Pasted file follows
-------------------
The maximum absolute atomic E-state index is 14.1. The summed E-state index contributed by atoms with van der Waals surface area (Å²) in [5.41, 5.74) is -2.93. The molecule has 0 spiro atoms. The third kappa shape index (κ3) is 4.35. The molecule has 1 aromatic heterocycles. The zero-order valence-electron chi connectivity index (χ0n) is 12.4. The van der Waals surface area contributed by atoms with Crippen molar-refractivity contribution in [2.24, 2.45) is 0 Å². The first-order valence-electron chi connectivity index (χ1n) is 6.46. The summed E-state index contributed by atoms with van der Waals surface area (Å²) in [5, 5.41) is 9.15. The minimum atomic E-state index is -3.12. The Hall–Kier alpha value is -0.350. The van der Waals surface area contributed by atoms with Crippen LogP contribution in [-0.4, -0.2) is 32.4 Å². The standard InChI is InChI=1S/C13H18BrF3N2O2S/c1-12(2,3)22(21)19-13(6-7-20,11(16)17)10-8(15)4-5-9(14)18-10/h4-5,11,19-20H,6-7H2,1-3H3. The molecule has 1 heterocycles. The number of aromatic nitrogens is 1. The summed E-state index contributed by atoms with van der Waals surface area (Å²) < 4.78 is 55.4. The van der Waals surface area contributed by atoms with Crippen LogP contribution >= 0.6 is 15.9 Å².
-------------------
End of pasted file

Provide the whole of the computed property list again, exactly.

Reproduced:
The maximum absolute atomic E-state index is 14.1. The summed E-state index contributed by atoms with van der Waals surface area (Å²) in [5.41, 5.74) is -2.93. The molecule has 0 spiro atoms. The third kappa shape index (κ3) is 4.35. The molecule has 1 aromatic heterocycles. The zero-order valence-electron chi connectivity index (χ0n) is 12.4. The van der Waals surface area contributed by atoms with Crippen molar-refractivity contribution in [2.24, 2.45) is 0 Å². The first-order valence-electron chi connectivity index (χ1n) is 6.46. The summed E-state index contributed by atoms with van der Waals surface area (Å²) in [5, 5.41) is 9.15. The minimum atomic E-state index is -3.12. The Hall–Kier alpha value is -0.350. The van der Waals surface area contributed by atoms with Crippen LogP contribution in [-0.4, -0.2) is 32.4 Å². The standard InChI is InChI=1S/C13H18BrF3N2O2S/c1-12(2,3)22(21)19-13(6-7-20,11(16)17)10-8(15)4-5-9(14)18-10/h4-5,11,19-20H,6-7H2,1-3H3. The molecule has 1 heterocycles. The number of aromatic nitrogens is 1. The summed E-state index contributed by atoms with van der Waals surface area (Å²) < 4.78 is 55.4. The van der Waals surface area contributed by atoms with Crippen LogP contribution >= 0.6 is 15.9 Å².